Since no one else seems to want to provide the answer, we have done some digging and come up with the following.  

It's a seven day service, of course, so rostering and shifts are complicated.  For a five day week, including working on a Sunday, a Dublin Bus driver gets basic pay of just over €830.  If the week does not include a Sunday, the basic is just under €730. 

Overtime pay, of course, is extra and is around €48 an hour on a Sunday or €27 an hour on a weekday.  Bank holiday pay is €385.   

On the face of it, this seems like a pretty good pay level, although being a bus driver typically means working a 12 or 13 hour shift, with a four hour break in the middle of the day (to maximize services in the morning and evening rush hours).     

A comparison with what bus drivers in cities like Manchester or Madrid (or other cities in Europe) are earning show that hours are similar but that Dublin Bus drivers are already significantly ahead of pay rates elsewhere, including cities in the U.S.  And that is before they get the massive increase they are demanding.  So why should they get more?   

If this was just a matter of Dublin Bus, it would be bad enough.  But the real problem here is much wider and encompasses much of the public service, particularly in service areas where pressure can be applied by workers.   

Other transport workers here, teachers, gardai (police), health workers and several other sectors are now all looking for substantial pay increases -- and threatening disruption if they don't get what they want.   It's hard not to see it as blackmail.    

This pressure for more is justified by the unions (the state sector is the last area where unions are still powerful) on the basis that the economy is recovering and they want full restitution of the ground they lost during the years of austerity when the state had run out of money.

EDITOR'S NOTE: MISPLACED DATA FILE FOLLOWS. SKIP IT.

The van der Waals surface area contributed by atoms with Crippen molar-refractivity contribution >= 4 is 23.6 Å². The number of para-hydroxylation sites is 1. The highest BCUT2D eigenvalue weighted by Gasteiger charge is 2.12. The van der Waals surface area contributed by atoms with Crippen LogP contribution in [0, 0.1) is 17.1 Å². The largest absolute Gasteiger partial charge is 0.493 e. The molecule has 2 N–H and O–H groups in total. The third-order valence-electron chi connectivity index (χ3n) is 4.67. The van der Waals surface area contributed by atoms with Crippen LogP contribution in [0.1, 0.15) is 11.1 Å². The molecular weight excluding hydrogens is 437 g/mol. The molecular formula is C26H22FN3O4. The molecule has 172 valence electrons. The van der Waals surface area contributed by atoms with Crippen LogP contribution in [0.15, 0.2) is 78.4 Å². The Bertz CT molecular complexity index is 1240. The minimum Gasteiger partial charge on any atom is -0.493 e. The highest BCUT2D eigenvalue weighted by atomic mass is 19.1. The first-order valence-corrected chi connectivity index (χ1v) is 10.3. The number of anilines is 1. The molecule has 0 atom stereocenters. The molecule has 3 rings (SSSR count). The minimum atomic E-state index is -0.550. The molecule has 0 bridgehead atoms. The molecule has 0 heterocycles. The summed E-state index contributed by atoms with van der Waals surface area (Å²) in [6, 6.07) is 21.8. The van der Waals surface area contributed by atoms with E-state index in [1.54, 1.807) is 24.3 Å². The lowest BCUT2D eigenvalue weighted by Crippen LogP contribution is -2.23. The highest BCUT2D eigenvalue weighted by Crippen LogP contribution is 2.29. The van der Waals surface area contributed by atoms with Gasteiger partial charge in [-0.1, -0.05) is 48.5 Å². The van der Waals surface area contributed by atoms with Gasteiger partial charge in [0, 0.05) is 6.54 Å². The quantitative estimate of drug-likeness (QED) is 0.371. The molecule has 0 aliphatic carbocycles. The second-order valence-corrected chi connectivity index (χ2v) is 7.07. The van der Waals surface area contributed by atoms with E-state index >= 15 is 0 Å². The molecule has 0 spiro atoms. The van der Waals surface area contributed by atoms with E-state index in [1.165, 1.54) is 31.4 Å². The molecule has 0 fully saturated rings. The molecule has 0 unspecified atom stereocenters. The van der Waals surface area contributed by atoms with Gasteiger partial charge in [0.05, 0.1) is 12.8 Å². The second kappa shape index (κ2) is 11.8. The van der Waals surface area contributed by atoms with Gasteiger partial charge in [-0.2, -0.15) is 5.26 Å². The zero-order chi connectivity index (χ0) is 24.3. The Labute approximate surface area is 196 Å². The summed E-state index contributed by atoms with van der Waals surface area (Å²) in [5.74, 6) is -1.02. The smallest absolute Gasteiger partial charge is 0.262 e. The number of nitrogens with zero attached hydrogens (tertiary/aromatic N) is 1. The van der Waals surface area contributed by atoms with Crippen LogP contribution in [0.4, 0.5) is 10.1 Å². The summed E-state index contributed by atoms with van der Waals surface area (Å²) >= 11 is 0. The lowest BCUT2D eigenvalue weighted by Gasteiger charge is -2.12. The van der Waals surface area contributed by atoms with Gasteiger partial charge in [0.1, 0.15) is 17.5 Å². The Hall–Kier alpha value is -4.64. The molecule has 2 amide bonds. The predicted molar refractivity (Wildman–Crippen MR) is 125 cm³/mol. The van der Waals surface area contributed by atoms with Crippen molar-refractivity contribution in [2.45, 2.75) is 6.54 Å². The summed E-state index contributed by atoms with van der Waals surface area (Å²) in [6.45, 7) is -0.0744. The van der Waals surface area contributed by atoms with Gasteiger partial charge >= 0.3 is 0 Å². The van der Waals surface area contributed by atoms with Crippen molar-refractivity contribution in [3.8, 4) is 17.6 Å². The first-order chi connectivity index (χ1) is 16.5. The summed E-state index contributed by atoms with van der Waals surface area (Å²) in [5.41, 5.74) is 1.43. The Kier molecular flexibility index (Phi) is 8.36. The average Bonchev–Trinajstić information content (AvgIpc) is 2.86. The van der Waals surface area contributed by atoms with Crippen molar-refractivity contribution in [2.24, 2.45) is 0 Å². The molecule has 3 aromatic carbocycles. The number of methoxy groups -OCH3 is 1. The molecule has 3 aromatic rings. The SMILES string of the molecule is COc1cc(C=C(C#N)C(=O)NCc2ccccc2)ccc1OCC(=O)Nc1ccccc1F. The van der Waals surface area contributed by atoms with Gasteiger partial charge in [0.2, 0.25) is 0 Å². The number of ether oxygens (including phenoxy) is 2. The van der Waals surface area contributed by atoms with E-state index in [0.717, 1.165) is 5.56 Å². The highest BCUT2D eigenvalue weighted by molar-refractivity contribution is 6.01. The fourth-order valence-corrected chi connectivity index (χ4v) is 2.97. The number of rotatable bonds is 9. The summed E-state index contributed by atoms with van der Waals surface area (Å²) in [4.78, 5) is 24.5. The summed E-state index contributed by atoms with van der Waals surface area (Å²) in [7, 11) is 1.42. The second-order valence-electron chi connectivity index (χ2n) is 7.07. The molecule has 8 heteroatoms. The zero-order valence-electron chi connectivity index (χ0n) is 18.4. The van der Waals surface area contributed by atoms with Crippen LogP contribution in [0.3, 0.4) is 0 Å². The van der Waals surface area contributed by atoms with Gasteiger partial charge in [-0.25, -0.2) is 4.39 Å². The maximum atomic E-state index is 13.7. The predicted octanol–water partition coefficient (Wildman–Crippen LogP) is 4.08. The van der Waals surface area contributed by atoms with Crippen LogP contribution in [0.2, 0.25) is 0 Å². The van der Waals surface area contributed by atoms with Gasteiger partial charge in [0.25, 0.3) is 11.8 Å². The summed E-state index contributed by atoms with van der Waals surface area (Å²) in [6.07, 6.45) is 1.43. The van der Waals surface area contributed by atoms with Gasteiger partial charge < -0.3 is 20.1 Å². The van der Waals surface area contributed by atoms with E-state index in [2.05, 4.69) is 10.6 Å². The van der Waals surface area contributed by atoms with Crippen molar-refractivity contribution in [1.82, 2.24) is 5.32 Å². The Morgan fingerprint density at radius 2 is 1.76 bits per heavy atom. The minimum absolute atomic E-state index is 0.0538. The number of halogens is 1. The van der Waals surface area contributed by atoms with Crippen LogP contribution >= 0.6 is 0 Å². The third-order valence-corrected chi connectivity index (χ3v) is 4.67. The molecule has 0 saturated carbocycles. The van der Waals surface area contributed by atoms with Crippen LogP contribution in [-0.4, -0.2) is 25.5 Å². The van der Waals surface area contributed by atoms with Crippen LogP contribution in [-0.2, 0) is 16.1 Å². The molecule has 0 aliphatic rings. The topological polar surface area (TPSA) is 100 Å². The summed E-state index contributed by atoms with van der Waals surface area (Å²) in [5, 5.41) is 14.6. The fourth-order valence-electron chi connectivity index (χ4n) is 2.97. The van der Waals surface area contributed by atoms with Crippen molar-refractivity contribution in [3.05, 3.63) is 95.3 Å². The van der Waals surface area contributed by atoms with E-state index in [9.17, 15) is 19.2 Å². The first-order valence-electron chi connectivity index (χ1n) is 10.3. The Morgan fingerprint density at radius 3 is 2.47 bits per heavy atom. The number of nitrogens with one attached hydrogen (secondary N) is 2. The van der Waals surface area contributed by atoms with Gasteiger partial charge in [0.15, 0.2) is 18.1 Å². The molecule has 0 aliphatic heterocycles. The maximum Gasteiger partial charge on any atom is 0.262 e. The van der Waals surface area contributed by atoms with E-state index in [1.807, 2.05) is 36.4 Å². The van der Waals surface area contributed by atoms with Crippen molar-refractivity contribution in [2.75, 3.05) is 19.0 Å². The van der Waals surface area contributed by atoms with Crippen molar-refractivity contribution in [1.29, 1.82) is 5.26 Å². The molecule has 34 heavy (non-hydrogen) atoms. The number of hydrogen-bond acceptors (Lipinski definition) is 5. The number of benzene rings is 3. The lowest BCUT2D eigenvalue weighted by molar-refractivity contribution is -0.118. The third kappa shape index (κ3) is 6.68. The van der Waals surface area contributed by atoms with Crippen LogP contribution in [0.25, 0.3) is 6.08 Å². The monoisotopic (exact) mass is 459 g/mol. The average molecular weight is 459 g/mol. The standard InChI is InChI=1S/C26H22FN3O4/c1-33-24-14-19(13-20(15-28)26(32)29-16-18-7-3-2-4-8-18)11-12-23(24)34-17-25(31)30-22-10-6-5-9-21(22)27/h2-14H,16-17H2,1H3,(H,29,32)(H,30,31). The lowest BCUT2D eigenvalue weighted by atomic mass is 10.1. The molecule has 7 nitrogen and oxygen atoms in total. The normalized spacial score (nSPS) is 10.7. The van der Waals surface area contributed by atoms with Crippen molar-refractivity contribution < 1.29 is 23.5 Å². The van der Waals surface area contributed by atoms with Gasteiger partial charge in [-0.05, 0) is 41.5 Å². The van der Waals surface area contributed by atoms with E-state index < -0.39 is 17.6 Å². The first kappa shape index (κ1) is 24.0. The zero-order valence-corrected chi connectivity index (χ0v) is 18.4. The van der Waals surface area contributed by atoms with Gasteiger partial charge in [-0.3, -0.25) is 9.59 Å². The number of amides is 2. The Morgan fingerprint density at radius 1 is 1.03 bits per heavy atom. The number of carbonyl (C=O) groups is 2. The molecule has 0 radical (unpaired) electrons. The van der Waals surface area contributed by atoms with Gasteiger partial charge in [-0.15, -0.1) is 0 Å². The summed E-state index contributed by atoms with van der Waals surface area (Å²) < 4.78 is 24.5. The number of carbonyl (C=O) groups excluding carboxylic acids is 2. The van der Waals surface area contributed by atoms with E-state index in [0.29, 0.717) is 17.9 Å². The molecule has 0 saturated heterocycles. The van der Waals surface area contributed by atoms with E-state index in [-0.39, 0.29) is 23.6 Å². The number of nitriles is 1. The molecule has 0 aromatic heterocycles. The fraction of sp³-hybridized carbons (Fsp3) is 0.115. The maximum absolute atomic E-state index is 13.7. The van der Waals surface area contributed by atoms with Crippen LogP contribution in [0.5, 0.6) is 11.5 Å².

There are several problems with this reasoning.  First of all, the economy and tax revenues have only partially recovered, and we also have been left with a massive national debt after the bailout.   

Even meeting the billions of interest payments the state has to make on this debt every year is a strain.  So it can be argued that any extra money that is available should be applied to that rather than hiking up already high pay rates in sections of the state or semi-state sectors.   

Another factor is that pay in the private sector -- the real economy -- is only going up by around two percent a year at the moment, and that is only in companies where any increases are possible.

The public sector unions also argue that their members took a huge hit when the crisis happened because they were hit with both pay cuts and levies to help pay for their pensions.  The fact is it was much worse for many workers in the private sector, where pay was hit, pensions were shut down altogether and companies collapsed and people lost their jobs.  At least state sector workers have their generous guaranteed pensions and there are no compulsory job losses.   

Viewed in that way, what is going on in Dublin Bus now is much more than an inconvenience.  It is symptomatic of a much wider problem, a sort of Back to the Future mentality that seems to be intent on denying economic reality and recreating the unjustifiable and unaffordable spiral that got us into trouble in the first place.    

It's barely 10 years since the crash happened and we had to be rescued by the IMF.  But some people seem to have forgotten already.   

The other argument put forward by the Dublin Bus unions is that the state subvention the company gets every year was cut back significantly by the government following the financial crisis here and is now significantly lower than in cities in the U.K., for example.  That is true -- but there were big cutbacks in all state spending here because we had no other choice.   

The unions argue that the state subvention of Dublin Bus must now be restored to at least the level it was at before the crash.  If we could afford it we should certainly do so, because a good public transport system is essential in any civilized society.  

But the unions want the money to be used to provide their members with pay hikes that are premature, to say the least.  Surely any increase in the subvention should go to improving the service for the public?   

As we said, it's back to the future time here.  How quickly we forget.